Andulena Winery

A great winery founded by Ward Lay-Mendoza


Every place in the world that produces wine has some unique characteristics that impact the aromas and flavors of their wine. Argentina’s most visual awe-inspiring feature is the backdrop of the Andes Mountains to the West. The Andes give most of the vineyards cool night winds and sun filled days; most importantly the Andes give the high altitude vineyards the irrigation from the snow melt in the summer.

Since the 1550’s there have been vineyards in Argentina and since the late 16th century the Mendoza area has been recognized as a premier wine grape growing region. “But it wasn’t until 1880 that a French botanist planted the first French grape varieties in the area. Italian and Spanish premium varieties were similarly introduced by immigrant winemakers from those countries,” according the Argentina Wine Guide.

Like California’s San Joaquin Valley and the area around Sacramento, Mendoza would not now be world renown as a wine region without plentiful water; both areas are naturally arid. In addition, Mendoza is at a relatively high elevation relative to traditional vineyards; Mendoza ranges from 2,600 to 5,000 feet above sea level. The Andes provide the irrigation water during the hot summer months and cool breezes at night.

But Argentina is not new to the wine scene, New World by definition, but old world by way of wines. Argentina was originally colonized by the Spaniards but Europeans have followed in the past few hundred years and as a result varietals that have adapted to the Argentina climate variables have a great deal of European influences. Malbec is the grape that has made Argentina famous, but there are others that are important. In addition to Malbec there are other successful reds: Cabernet Sauvignon, Merlot, Syrah, and Tempranillo. Chardonnay also enjoys great acceptance and growth in the white category.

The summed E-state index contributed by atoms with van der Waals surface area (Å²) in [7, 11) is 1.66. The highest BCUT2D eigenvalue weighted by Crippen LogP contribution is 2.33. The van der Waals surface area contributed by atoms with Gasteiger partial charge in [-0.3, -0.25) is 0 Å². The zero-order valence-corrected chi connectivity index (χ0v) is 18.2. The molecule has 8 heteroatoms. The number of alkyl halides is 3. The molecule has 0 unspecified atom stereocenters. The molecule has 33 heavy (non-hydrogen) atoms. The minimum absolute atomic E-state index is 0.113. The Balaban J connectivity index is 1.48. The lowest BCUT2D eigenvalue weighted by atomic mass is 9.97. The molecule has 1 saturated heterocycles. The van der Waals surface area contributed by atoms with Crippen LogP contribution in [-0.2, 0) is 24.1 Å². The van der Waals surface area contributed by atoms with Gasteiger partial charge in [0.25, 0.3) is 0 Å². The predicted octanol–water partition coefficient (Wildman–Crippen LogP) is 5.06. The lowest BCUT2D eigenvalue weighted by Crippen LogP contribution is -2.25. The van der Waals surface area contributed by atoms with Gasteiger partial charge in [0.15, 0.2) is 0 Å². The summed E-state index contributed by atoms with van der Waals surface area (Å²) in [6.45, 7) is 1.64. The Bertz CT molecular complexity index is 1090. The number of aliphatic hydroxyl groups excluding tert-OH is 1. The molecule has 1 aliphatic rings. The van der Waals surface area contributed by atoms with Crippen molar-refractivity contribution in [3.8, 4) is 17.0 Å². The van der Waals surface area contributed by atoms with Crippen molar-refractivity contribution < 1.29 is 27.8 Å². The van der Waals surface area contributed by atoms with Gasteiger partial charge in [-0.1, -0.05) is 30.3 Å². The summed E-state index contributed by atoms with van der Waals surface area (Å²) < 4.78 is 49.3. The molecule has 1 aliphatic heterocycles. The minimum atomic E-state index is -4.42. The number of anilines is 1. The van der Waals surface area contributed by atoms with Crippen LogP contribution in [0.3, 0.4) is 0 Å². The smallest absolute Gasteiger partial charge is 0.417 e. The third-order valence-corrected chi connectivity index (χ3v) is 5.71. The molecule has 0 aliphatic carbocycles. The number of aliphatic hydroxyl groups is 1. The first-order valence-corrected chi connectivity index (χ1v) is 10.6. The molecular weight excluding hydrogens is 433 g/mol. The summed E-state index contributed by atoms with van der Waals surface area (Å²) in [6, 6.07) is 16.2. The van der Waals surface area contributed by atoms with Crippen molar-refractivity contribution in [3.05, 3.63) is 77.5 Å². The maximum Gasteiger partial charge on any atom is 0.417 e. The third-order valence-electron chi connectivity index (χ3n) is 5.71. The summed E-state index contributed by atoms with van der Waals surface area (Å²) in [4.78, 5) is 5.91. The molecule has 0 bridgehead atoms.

The 6 provinces/regions account for Argentina’s wine industry and this inordinate growth in traditional European varietals.
The most important wine regions of the country are the provinces/regions of: Mendoza, San Juan, La Rioja, Salta, Catamarca, Rio Negro and the newest being Southern Buenos Aires. The Mendoza province produces more than 70% of the Argentine wine.
Growing Provinces Acres in Vines
Mendoza– 366,210
San Juan– 116,633
La Rioja– 20,262
Río Negro– 7,166
Catamarca– 5,930
Salta– 4,695
Neuquén– 2,471
Other provinces (total)– 3,212

Over the past couple of decades I have noticed more Argentinean wine on the shelves. It appears that Argentina wine industry has been expanding and the subsequent surplus in wine is going into the export market. Contrary to early history, most Argentinean wine was not high quality and most was consumed in that market. Looking at the U.S. wine industry, a parallel set of circumstances exist whereby excess production of quality wines go to the export market—European Union’s 28 member market to be specific. That export market accounts for $622 million in sales and 40% of U.S. wine exports in 2015, according to the Wine Institute. The total wine export market for the U.S. was $1.61 billion.

Do not think Argentina is not serious about the importance of wine on the World stage and the economic impact it has on a relatively small country; approximately 25% the size of the U.S. Some of the newer wineries are architectural marvels and produce award winning wines that rival the finest in the World. The production technologies in newer Argentinean wineries are second to none. The industry is also being populated by major wine producers and winemakers famous in the U.S. and Europe.

Today, some well-known wine consultants have put their stakes in the ground in Mendoza; such as Michel Rolland from France and Paul Hobbs from Napa and Sonoma, California. Until his death in 2011 Ward Lay, his father was the founder of Frito-Lay, was the owner of a new start-up winery that produces award winning wines. The name of that winery is Andeluna.

Just like in the U.S. there are small family operated wineries and large conglomerates, but the majority realize that the focus must be on quality. With 1,300 wineries in Argentina, that compares to 6,225 in the U.S. With a small population, smaller land mass, and impressive production numbers it is impressive what Argentina’s wine industry has accomplished. It also explains why we will see more Argentinean wine.